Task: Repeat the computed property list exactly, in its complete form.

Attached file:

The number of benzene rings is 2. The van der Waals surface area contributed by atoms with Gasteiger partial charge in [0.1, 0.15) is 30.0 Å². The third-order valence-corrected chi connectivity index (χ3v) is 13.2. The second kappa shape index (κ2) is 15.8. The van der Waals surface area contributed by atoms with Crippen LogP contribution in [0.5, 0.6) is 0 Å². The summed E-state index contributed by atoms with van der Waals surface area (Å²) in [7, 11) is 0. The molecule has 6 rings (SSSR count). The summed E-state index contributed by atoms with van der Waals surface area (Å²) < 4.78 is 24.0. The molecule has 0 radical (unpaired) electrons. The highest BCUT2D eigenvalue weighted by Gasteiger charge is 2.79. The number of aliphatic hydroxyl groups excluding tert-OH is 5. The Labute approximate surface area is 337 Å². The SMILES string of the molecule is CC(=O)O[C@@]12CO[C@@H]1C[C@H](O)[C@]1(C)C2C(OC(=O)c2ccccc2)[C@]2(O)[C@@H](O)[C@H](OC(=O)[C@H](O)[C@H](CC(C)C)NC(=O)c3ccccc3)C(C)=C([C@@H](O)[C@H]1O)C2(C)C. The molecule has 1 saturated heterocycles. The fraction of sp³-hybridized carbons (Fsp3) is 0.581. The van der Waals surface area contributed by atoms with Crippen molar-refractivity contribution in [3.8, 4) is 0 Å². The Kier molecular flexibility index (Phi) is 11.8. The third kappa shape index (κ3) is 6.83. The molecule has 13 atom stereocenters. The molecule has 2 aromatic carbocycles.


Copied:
The number of benzene rings is 2. The van der Waals surface area contributed by atoms with Gasteiger partial charge in [0.1, 0.15) is 30.0 Å². The third-order valence-corrected chi connectivity index (χ3v) is 13.2. The second kappa shape index (κ2) is 15.8. The van der Waals surface area contributed by atoms with Crippen LogP contribution in [0.5, 0.6) is 0 Å². The summed E-state index contributed by atoms with van der Waals surface area (Å²) in [7, 11) is 0. The molecule has 6 rings (SSSR count). The summed E-state index contributed by atoms with van der Waals surface area (Å²) < 4.78 is 24.0. The molecule has 0 radical (unpaired) electrons. The highest BCUT2D eigenvalue weighted by Gasteiger charge is 2.79. The number of aliphatic hydroxyl groups excluding tert-OH is 5. The Labute approximate surface area is 337 Å². The SMILES string of the molecule is CC(=O)O[C@@]12CO[C@@H]1C[C@H](O)[C@]1(C)C2C(OC(=O)c2ccccc2)[C@]2(O)[C@@H](O)[C@H](OC(=O)[C@H](O)[C@H](CC(C)C)NC(=O)c3ccccc3)C(C)=C([C@@H](O)[C@H]1O)C2(C)C. The molecule has 1 saturated heterocycles. The fraction of sp³-hybridized carbons (Fsp3) is 0.581. The van der Waals surface area contributed by atoms with Crippen molar-refractivity contribution in [3.8, 4) is 0 Å². The Kier molecular flexibility index (Phi) is 11.8. The third kappa shape index (κ3) is 6.83. The molecule has 13 atom stereocenters. The molecule has 2 aromatic carbocycles.